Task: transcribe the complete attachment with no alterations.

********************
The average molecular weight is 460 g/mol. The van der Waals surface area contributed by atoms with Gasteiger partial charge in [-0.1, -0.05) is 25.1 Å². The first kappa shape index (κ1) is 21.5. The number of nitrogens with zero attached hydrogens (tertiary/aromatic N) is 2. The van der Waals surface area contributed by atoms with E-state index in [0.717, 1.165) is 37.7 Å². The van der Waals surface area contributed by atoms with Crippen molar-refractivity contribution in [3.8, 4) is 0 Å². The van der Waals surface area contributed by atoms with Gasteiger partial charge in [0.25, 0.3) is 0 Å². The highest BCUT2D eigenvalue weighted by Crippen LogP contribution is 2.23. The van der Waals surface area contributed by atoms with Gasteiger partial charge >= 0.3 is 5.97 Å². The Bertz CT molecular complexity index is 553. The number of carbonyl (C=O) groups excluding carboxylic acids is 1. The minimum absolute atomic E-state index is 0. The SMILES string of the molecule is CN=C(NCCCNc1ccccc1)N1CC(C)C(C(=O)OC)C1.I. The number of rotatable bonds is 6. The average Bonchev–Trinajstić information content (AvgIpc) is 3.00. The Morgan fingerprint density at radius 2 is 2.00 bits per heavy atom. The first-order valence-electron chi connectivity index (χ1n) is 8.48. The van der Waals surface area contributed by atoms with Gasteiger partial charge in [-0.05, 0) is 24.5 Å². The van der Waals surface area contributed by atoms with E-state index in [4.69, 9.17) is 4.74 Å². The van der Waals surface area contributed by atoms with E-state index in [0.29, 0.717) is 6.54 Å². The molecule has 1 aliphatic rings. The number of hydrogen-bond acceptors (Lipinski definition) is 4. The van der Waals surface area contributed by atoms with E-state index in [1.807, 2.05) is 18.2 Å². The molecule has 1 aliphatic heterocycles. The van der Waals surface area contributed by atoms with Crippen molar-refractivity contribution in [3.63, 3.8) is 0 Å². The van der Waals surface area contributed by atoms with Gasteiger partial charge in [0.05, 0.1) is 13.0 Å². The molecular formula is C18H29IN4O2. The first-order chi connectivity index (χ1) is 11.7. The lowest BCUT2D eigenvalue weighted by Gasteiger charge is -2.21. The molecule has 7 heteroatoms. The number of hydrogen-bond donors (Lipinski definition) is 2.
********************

The average molecular weight is 460 g/mol. The van der Waals surface area contributed by atoms with Gasteiger partial charge in [-0.1, -0.05) is 25.1 Å². The first kappa shape index (κ1) is 21.5. The number of nitrogens with zero attached hydrogens (tertiary/aromatic N) is 2. The van der Waals surface area contributed by atoms with E-state index in [0.717, 1.165) is 37.7 Å². The van der Waals surface area contributed by atoms with Crippen molar-refractivity contribution in [3.8, 4) is 0 Å². The van der Waals surface area contributed by atoms with Gasteiger partial charge in [0.25, 0.3) is 0 Å². The highest BCUT2D eigenvalue weighted by Crippen LogP contribution is 2.23. The van der Waals surface area contributed by atoms with Gasteiger partial charge >= 0.3 is 5.97 Å². The Bertz CT molecular complexity index is 553. The number of carbonyl (C=O) groups excluding carboxylic acids is 1. The minimum absolute atomic E-state index is 0. The SMILES string of the molecule is CN=C(NCCCNc1ccccc1)N1CC(C)C(C(=O)OC)C1.I. The number of rotatable bonds is 6. The average Bonchev–Trinajstić information content (AvgIpc) is 3.00. The Morgan fingerprint density at radius 2 is 2.00 bits per heavy atom. The first-order valence-electron chi connectivity index (χ1n) is 8.48. The van der Waals surface area contributed by atoms with Gasteiger partial charge in [-0.05, 0) is 24.5 Å². The van der Waals surface area contributed by atoms with E-state index in [4.69, 9.17) is 4.74 Å². The van der Waals surface area contributed by atoms with E-state index in [0.29, 0.717) is 6.54 Å². The molecule has 1 aliphatic rings. The number of hydrogen-bond acceptors (Lipinski definition) is 4. The van der Waals surface area contributed by atoms with E-state index in [1.807, 2.05) is 18.2 Å². The molecule has 1 aliphatic heterocycles. The van der Waals surface area contributed by atoms with Crippen molar-refractivity contribution in [3.63, 3.8) is 0 Å². The van der Waals surface area contributed by atoms with Gasteiger partial charge in [0.05, 0.1) is 13.0 Å². The molecular formula is C18H29IN4O2. The first-order chi connectivity index (χ1) is 11.7. The lowest BCUT2D eigenvalue weighted by Gasteiger charge is -2.21. The molecule has 7 heteroatoms. The number of hydrogen-bond donors (Lipinski definition) is 2.